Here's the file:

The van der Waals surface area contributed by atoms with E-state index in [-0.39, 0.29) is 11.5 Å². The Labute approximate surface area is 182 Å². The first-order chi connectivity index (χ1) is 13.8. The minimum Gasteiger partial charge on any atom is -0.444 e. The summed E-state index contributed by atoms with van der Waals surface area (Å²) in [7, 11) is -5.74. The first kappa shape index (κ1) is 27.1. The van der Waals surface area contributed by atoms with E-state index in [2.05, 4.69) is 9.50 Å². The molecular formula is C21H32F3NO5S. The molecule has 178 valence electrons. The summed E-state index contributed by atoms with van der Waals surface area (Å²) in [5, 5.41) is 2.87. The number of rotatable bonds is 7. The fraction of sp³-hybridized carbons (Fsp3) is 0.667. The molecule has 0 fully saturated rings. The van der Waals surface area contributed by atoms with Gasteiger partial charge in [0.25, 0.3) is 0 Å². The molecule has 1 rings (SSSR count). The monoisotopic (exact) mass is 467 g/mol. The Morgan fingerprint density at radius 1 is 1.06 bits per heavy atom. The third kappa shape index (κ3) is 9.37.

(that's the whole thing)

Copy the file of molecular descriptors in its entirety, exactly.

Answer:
The van der Waals surface area contributed by atoms with E-state index in [-0.39, 0.29) is 11.5 Å². The Labute approximate surface area is 182 Å². The first-order chi connectivity index (χ1) is 13.8. The minimum Gasteiger partial charge on any atom is -0.444 e. The summed E-state index contributed by atoms with van der Waals surface area (Å²) in [7, 11) is -5.74. The first kappa shape index (κ1) is 27.1. The van der Waals surface area contributed by atoms with E-state index in [2.05, 4.69) is 9.50 Å². The molecular formula is C21H32F3NO5S. The molecule has 178 valence electrons. The summed E-state index contributed by atoms with van der Waals surface area (Å²) in [5, 5.41) is 2.87. The number of rotatable bonds is 7. The fraction of sp³-hybridized carbons (Fsp3) is 0.667. The molecule has 0 fully saturated rings. The van der Waals surface area contributed by atoms with Gasteiger partial charge in [0.25, 0.3) is 0 Å². The molecule has 1 rings (SSSR count). The monoisotopic (exact) mass is 467 g/mol. The Morgan fingerprint density at radius 1 is 1.06 bits per heavy atom. The third kappa shape index (κ3) is 9.37.